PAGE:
There is a tendency among other Christians to focus on the “exalted” part of Christ’s statement and say that, if we behave properly, we will be exalted and will win the game of life. Proponents of this “prosperity” gospel can also find plenty of quotations from the Bible to support this position.

So which one is right? Maybe neither. There is a third alternative, and that is that in Christ there is neither victory nor defeat “in the world” because, while we live in Christ, our position is in the kingdom of God. That kingdom is both in heaven and on earth. That kingdom is ruled by God and we are His subjects, not His equal. To the extent we are “in the world,” we are no more than ambassadors of the kingdom of God, taking up residence in a foreign place. As ambassadors, where we live is our home in the limited sense of our home is where we are, but in the more fundamental sense of home, where we live in the world is not our home because we are only ambassadors.

What is our position in the kingdom of God? As subjects, our position in a sense is based upon our obedience to the King. To the extent we take on Christ, learn from Him, obey Him, and follow Him, our position is enhanced. To the extent that we reject Christ, learn from others, obey ourselves or others, and follow our own desires or the desires of others, our position is diminished.

Then, as subjects of the kingdom of God, our position in the world is enhanced when God wants it to be enhanced, when it serves His purposes, and our position in the world is diminished when God wants it to be diminished for His purposes. Remember that an ambassador does not live in a house provided by the host country, he lives in the house in the host country provided by the kingdom he represents. If the king of the kingdom wants his ambassador to live in a poor house, then a poor house it is.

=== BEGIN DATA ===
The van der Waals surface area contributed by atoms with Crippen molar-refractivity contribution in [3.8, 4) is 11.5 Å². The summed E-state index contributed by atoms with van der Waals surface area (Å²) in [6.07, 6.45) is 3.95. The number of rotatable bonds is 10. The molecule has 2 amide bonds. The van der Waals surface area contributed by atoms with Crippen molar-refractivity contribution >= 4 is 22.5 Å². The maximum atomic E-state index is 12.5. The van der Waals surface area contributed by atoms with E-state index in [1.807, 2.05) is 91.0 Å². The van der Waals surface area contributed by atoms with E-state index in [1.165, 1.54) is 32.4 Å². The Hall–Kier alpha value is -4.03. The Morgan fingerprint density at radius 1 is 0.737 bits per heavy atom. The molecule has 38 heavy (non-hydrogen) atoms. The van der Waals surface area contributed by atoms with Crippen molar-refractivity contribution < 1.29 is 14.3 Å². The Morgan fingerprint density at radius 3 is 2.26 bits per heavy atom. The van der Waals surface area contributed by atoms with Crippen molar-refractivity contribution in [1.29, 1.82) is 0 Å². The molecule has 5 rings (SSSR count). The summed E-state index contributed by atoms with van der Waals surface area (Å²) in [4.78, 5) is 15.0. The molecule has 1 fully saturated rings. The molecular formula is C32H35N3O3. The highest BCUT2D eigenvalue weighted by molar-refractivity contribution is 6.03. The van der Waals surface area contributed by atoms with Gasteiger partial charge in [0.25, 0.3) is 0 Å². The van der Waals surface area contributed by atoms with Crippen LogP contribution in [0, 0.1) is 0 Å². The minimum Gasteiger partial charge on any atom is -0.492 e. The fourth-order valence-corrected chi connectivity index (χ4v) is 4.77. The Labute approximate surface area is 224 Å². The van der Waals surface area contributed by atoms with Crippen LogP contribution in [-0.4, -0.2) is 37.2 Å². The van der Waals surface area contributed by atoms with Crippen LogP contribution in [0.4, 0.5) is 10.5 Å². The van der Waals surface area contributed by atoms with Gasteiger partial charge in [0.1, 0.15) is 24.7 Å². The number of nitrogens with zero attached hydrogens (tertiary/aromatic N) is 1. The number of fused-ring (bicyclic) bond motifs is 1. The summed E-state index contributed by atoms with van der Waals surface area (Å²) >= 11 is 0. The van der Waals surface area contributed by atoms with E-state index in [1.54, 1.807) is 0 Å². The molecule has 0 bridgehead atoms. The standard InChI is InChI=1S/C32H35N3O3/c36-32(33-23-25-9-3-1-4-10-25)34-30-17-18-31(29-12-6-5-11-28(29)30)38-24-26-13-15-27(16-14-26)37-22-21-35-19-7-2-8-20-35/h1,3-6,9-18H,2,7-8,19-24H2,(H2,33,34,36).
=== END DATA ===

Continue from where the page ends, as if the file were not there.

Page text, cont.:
When I was growing up, I always used to love to think about the concept of parallel universes, and I still think the concept of a parallel universe explains where missing socks disappear to. In many respects the idea of a present kingdom of God among us, here on earth right now, is like this parallel universe. The difference, however, is that according to the rules of the parallel universe, you are either in one or the other. With Christians, you are physically in both at the same time. However, there is some parallel in the concepts because, in your heart, in your spirit, you can only be in one or the other. You are in Christ or you are not; you are either saved or you aren’t; you are either a citizen of the kingdom of God or you are not.